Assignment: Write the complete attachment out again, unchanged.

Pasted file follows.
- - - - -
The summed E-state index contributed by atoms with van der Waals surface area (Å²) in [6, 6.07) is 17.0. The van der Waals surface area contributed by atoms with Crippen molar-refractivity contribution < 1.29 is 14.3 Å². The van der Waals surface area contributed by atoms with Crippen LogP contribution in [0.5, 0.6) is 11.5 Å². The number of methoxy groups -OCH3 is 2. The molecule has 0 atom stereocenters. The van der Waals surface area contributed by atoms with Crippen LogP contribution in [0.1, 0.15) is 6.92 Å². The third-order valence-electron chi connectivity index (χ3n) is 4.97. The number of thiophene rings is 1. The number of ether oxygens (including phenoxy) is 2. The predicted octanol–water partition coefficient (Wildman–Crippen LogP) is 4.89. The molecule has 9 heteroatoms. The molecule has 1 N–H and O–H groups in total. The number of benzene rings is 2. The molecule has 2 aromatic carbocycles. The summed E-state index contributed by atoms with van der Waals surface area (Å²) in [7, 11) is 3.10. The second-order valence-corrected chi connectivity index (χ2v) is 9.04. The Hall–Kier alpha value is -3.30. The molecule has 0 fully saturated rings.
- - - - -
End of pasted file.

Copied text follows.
The summed E-state index contributed by atoms with van der Waals surface area (Å²) in [6, 6.07) is 17.0. The van der Waals surface area contributed by atoms with Crippen molar-refractivity contribution < 1.29 is 14.3 Å². The van der Waals surface area contributed by atoms with Crippen LogP contribution in [0.5, 0.6) is 11.5 Å². The number of methoxy groups -OCH3 is 2. The molecule has 0 atom stereocenters. The van der Waals surface area contributed by atoms with Crippen LogP contribution in [0.1, 0.15) is 6.92 Å². The third-order valence-electron chi connectivity index (χ3n) is 4.97. The number of thiophene rings is 1. The number of ether oxygens (including phenoxy) is 2. The predicted octanol–water partition coefficient (Wildman–Crippen LogP) is 4.89. The molecule has 9 heteroatoms. The molecule has 1 N–H and O–H groups in total. The number of benzene rings is 2. The molecule has 2 aromatic carbocycles. The summed E-state index contributed by atoms with van der Waals surface area (Å²) in [7, 11) is 3.10. The second-order valence-corrected chi connectivity index (χ2v) is 9.04. The Hall–Kier alpha value is -3.30. The molecule has 0 fully saturated rings.